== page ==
For over a decade, there has been a debate among search engine optimization (SEO) experts surrounding the best practice for handling redirects—in particular, the best practice for using status codes for Google: 301 (permanent move) versus 302 (temporary move). Additional considerations include HTTPS redirects (from a less secure HTTP link), page-level redirects for simple moves, site restructuring (hierarchy-based) redirects, and domain redirects. Google also has high standards for web security and began giving search rating boosts for sites loading their pages solely over HTTPS.
With all the variations, Google found a less strict way to handle redirects and pass PageRank value whether or not it's a 301 or a 302 redirect (temporary or permanent).
Google's Webmaster Trends Analyst, John Mueller, stepped in to clarify any confusion surrounding the subject:
IMO SEOs fuss too much about redirects. Use the right one for the job, it's a technical thing, not a SEO thing; it's not voodoo magic.— John ☆.o(≧▽≦)o.☆ (@JohnMu) September 29, 2016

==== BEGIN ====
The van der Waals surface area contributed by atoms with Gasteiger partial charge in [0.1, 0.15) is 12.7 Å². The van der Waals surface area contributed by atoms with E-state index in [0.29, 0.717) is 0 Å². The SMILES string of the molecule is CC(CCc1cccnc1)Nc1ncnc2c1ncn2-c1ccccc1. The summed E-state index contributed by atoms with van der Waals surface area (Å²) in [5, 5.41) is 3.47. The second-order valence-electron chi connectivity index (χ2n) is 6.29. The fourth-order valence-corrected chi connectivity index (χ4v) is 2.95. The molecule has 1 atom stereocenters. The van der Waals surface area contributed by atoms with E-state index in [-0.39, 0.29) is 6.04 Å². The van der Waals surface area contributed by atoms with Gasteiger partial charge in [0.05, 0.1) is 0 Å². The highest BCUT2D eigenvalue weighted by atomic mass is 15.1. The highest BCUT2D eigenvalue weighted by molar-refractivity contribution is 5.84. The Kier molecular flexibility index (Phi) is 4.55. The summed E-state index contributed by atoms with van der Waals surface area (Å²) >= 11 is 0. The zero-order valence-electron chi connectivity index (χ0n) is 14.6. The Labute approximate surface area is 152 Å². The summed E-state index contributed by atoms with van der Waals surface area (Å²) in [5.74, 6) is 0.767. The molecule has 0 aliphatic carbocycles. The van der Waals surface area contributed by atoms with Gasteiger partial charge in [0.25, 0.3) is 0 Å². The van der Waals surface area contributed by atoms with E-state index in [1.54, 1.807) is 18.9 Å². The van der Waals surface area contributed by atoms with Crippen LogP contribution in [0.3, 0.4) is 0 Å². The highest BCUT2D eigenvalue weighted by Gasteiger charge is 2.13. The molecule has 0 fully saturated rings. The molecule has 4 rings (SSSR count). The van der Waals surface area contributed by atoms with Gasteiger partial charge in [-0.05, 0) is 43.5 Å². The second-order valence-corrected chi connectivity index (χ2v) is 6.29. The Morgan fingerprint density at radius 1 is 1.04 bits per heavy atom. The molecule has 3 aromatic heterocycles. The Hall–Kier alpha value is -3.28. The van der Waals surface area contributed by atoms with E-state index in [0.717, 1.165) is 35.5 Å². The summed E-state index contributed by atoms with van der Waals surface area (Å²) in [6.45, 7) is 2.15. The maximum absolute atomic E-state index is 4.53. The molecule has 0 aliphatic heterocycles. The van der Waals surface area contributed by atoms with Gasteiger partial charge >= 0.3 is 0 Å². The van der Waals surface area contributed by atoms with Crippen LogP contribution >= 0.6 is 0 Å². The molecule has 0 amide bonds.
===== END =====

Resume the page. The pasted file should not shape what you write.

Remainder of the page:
Read more in the technical post by John Mueller.
What does 301 vs 302 really mean?
Consider an example where your favorite pizza joint tells you that they have moved to a similar location across town but they are still at the same old place. What you as a customer care about most is that when you order from them, you can still order your favorite specials, and the pizza quality is equal. The location might change, but if the pizza is still the same, you will be a happy customer. That is what Google cares about. When you move a single page or even an entire category, if your quality and user experience are the same or better, Google is happy. You'll continue controlling that page's search keywords. So, whether it's a temporary move (302) or permanent move (301), ultimately you will continue to have the same PageRank—as long as the experience for the user is the same.